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Superregnum: Eukaryota
Regnum: Animalia
Subregnum: Eumetazoa
Cladus: Bilateria
Cladus: Nephrozoa
Superphylum: Deuterostomia
Phylum: Chordata
Cladus: Craniata
Subphylum: Vertebrata
Infraphylum: Gnathostomata
Superclassis: Tetrapoda
Cladus: Reptiliomorpha
Cladus: Amniota
Classis: Reptilia
Cladus: Eureptilia
Cladus: Romeriida
Subclassis: Diapsida
Cladus: Sauria
Infraclassis: Lepidosauromorpha
Superordo: Lepidosauria
Ordo: Squamata
Subordo: Serpentes
Infraordo: Caenophidia
Superfamilia: Viperoidea

Familia: Viperidae
Subfamilia: Viperinae
Genus: Pseudocerastes
Species: P. fieldi – P. persicus – P. urarachnoides

Pseudocerastes Boulenger, 1896
Vernacular names
Deutsch: Persische Trughornviper
English: Horned Vipers

Pseudocerastes is a genus of venomous vipers endemic to the Middle East and Asia. It was originally a monotypic genus created in 1896 by Boulenger for the species Pseudocerastes persicus.[1] Due to taxonomic revision and recent discovery, the genus may currently contain as many as three species.

Pseudocerastes are often referred to as false horned vipers because of the horn-like structures above their eyes that are made up of numerous small scales. This is in contrast to the "true" horned viper, Cerastes cerastes, which has similar supraorbital "horns", each consisting of a single elongated scale.[2] Two or three species are currently recognized, namely the spider-tailed horned viper (Pseudocerastes urarachnoides) in addition to others treated as two distinct species, Pseudocerastes persicus and Pseudocerastes fieldi.[3]

Species[3] Taxon author[3] Common name Geographic range
P. fieldi K.P. Schmidt, 1930 Field's horned viper Sinai Peninsula, southern Israel, Jordan, extreme northern Saudi Arabia and southwestern Iraq[2]
P. persicus (A.M.C. Duméril, Bibron & A.H.A. Duméril, 1854) Persian horned viper North Iraq, south-east Turkey, Iran, southern Afghanistan, Pakistan and the mountains of Oman[2]
P. urarachnoides Bostanchi, S. Anderson, Kami, & Papenfuss, 2006 Iranian spider viper Iran, Ilam and Kermanshah Provinces

Many sources elevate P. p. fieldi to species level.[4]

In 2006, Bostanchi, Anderson, Kami and Papenfuss described a new species: P. urarachnoides. It is found in the Zagros Mountains of western Iran and is described as having the most elaborate tail ornamentation of any snake yet described, save for the rattlesnakes, Crotalus and Sistrurus.[5]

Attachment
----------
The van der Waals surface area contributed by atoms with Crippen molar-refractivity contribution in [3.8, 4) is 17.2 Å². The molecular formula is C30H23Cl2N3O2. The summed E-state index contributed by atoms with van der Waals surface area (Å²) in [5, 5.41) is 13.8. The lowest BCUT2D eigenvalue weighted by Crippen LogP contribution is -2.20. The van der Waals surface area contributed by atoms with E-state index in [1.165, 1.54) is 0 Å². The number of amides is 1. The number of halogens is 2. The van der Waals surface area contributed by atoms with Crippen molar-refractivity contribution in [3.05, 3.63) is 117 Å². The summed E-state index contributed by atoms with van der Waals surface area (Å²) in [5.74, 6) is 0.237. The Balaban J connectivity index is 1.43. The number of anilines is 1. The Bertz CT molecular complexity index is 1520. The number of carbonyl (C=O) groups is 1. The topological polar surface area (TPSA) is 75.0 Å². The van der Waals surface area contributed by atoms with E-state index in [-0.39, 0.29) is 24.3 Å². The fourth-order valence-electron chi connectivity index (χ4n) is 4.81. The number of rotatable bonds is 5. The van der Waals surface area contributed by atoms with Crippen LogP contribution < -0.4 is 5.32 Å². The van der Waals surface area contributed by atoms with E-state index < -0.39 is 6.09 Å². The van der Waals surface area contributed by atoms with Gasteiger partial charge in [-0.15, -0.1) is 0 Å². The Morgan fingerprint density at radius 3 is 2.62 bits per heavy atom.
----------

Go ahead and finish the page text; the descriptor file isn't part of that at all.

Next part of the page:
"Pseudocerastes". Integrated Taxonomic Information System. Retrieved 2 August 2006.
Mallow D, Ludwig D, Nilson G. 2003. True Vipers: Natural History and Toxinology of Old World Vipers. Malabar, Florida: Krieger Publishing Company. 359 pp. ISBN 0-89464-877-2.
"Pseudocerastes persicus". Integrated Taxonomic Information System. Retrieved 2 August 2006.
Pseudocerastes fieldi at the Reptile Database. Accessed 8 September 2007.

Hamid, Bostanchi; C, Anderson, Steven; Gholi, Kami, Hagi; J, Papenfuss, Theodore (2006). "A new species of Pseudocerastes with elaborate tail ornamentation from Western Iran (Squamata: Viperidae)". Proceedings of the California Academy of Sciences. 4th series. 57 (14): 443–450.

Further reading

Boulenger GA. 1896. Catalogue of the Snakes in the British Museum (Natural History). Volume III., Containing the ... Viperidæ. London: Trustees of the British Museum (Natural History). (Taylor and Francis, printers). xiv + 727 pp. + Plates I.- XXV. (Genus Pseudocerastes and species Pseudocerastes persicus, p. 501).
Duméril A-M-C, Bibron G, Duméril A[HA]. 1854. Erpétologie générale ou histoire naturelle complète des reptiles. Tome septième. Deuxième partie. Comprenant l'histoire des serpents venimeux. (= General Herpetology or Complete Natural History of the Reptiles. Volume 7. Second Part. Containing the [Natural ] History of the Venomous Snakes). Paris: Roret. xii + pp. 781–1536. (Cerastes persicus, pp. 1443–1444).
Joger U. 1984. The venomous snakes of the Near and Middle East. Wiesbaden: Dr. Ludwig Reichert Verlag. 175 pp.
Latifi M. 1991. The Snakes of Iran. Second Edition. Oxford, Ohio: Published by the Dept. of the Environment and the Society for the Study of Amphibians and Reptiles. 156 pp. ISBN 0-916984-22-2.
Marx H, Rabb GB. 1965. Relationships and Zoogeography of the Viperine Snakes (Family Viperidae). Fieldiana Zool. 44 (21): 162-206.
Mendelssohn H. 1965. On the biology of venomous snakes of Israel. Part II. Israeli Journal of Zoology 14: 185-212.
Obst FJ. 1983. Zur Kenntnis der Schlangengattung Vipera. (= On Knowledge of the Snake Genus Vipera). Zool. Abh. staatl. Mus. Tierkunde Dresden 38: 229-235.


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